Most people have stopped believing that cameras can steal souls. Chris Thorpe is apparently less sure.
True, his new play Safety - which just opened at Urban Stages - doesn't trade at all in the primitive, tribal beliefs we usually associate with that idea. Thorpe's world is our world, and he argues persuasively - if never invigoratingly - that the click of a camera shutter can be one of the most devastating of weapons. Not just to the subject, or the person viewing the final product, but to the photographer himself, who can too easily sacrifice some of himself while bringing the world to others.
This unflinching, unjudging character study is centered on Michael (David Wilson Barnes), a British photojournalist who's made his name and his career in war zones. He's taken every chance imaginable to document the atrocities of war, and has received great acclaim, but can't point his lens inward as easily: He's begun carrying on an affair with a reporter (Susan Molloy) who's trying to profile him, he's on the outs with his wife (Katie Firth), and their daughter was rescued from drowning by an alert man (Jeffrey Clarke) who acted while Michael just looked helplessly on.
As skillfully directed by Daisy Walker, scenes unfold like a series of snapshots: Michael's being interviewed, now he's lecturing about his unique art, now he's bickering with his wife about inviting their daughter's rescuer for drinks, now he's ducking from gunfire as he strives to get in a perfect shot of his own. The coolly modern set, rendered almost entirely in white by set designer Kevin Judge and carefully lit by Patricia Nichols, recalls both a posh art gallery and an upscale living room, and allows for instantaneous (and occasionally startling) transitions between locales.
Despite this, the play is usually inert, building expectations but never delivering on them. Thorpe's writing is sharpest and most engaging for Michael, juicily delving into infrequently explored psychological areas that prove surprisingly theatrical. But the other characters are too emotionally peripheral, even for highlighting Michael's self-centeredness, and never contribute to the story or Michael's character in innovative ways. The needy reporter who can't get inside her story, the neglected wife who's never in her husband's picture enough for her tastes, the young man who's showing his elders and betters how it's really done... These types have all been presented more creatively elsewhere, and while the performers do admirable work, none can make much of an impression.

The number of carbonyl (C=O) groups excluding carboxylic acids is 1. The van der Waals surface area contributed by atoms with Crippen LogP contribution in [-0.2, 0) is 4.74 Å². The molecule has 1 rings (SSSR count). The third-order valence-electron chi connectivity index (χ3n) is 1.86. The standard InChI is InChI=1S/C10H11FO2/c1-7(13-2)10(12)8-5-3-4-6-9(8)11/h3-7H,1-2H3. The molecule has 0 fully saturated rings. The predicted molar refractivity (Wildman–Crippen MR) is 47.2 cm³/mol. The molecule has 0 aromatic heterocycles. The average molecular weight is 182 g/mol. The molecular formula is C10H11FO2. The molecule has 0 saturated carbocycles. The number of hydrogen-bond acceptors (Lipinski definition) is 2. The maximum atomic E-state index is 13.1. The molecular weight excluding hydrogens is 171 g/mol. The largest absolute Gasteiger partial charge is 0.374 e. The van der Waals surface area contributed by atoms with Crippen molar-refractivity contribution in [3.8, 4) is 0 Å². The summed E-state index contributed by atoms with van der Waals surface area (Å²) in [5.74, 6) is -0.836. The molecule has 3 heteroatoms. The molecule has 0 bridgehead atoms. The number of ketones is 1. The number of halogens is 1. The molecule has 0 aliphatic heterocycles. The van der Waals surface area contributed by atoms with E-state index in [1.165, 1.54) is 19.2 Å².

Barnes, however, is terrific as Michael, filling him with enough quiet fire and personal uncertainty to convince you he truly would be more at home on a battlefield than on the couch with his wife. Michael's passion for his work, his desire to avoid becoming a part of the stories he tells, and his conflicted feelings about how he lives his life all make for a fascinating portrait of a complicated man losing touch with his own humanity while revealing it in others.
What surrounds him, though, ensures that that portrait is just in black and white: You get a shadowy sense of the alarming reality of his life, at home and abroad, but too much is missing for you to accept everything simply at face value. Nonetheless, when Michael describes the details of his obsession with his profession - of the possibility that a plane he's on will be shot down, he says, "Whatever happens, as the earth comes up to meet me, I'll be taking pictures. All the way down." - you can't help but believe, and regret, every word he says.